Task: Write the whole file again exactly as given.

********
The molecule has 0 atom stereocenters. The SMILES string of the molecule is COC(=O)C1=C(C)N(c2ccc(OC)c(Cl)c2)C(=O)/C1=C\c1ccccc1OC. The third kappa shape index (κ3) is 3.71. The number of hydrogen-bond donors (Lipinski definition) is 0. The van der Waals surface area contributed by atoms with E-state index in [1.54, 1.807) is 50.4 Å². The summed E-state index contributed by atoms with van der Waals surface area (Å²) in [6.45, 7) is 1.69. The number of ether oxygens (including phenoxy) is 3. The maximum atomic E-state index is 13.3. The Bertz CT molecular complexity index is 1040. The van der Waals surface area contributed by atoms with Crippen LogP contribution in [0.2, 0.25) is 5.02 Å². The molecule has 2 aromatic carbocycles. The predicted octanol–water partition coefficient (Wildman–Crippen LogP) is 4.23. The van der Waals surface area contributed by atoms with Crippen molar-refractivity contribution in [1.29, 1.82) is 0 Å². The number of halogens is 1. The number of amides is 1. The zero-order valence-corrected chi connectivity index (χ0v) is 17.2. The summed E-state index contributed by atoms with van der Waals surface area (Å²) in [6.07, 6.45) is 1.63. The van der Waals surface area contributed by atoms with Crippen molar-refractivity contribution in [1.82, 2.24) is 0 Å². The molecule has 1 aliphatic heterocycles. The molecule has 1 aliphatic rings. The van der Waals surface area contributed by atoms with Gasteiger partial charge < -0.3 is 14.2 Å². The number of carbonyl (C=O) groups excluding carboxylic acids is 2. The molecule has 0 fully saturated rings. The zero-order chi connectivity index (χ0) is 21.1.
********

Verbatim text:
The molecule has 0 atom stereocenters. The SMILES string of the molecule is COC(=O)C1=C(C)N(c2ccc(OC)c(Cl)c2)C(=O)/C1=C\c1ccccc1OC. The third kappa shape index (κ3) is 3.71. The number of hydrogen-bond donors (Lipinski definition) is 0. The van der Waals surface area contributed by atoms with E-state index in [1.54, 1.807) is 50.4 Å². The summed E-state index contributed by atoms with van der Waals surface area (Å²) in [6.45, 7) is 1.69. The number of ether oxygens (including phenoxy) is 3. The maximum atomic E-state index is 13.3. The Bertz CT molecular complexity index is 1040. The van der Waals surface area contributed by atoms with Crippen LogP contribution in [0.2, 0.25) is 5.02 Å². The molecule has 2 aromatic carbocycles. The predicted octanol–water partition coefficient (Wildman–Crippen LogP) is 4.23. The van der Waals surface area contributed by atoms with Crippen molar-refractivity contribution in [1.29, 1.82) is 0 Å². The number of halogens is 1. The number of amides is 1. The zero-order valence-corrected chi connectivity index (χ0v) is 17.2. The summed E-state index contributed by atoms with van der Waals surface area (Å²) in [6.07, 6.45) is 1.63. The van der Waals surface area contributed by atoms with Crippen molar-refractivity contribution in [1.82, 2.24) is 0 Å². The molecule has 1 aliphatic heterocycles. The molecule has 1 aliphatic rings. The van der Waals surface area contributed by atoms with Gasteiger partial charge < -0.3 is 14.2 Å². The number of carbonyl (C=O) groups excluding carboxylic acids is 2. The molecule has 0 fully saturated rings. The zero-order chi connectivity index (χ0) is 21.1.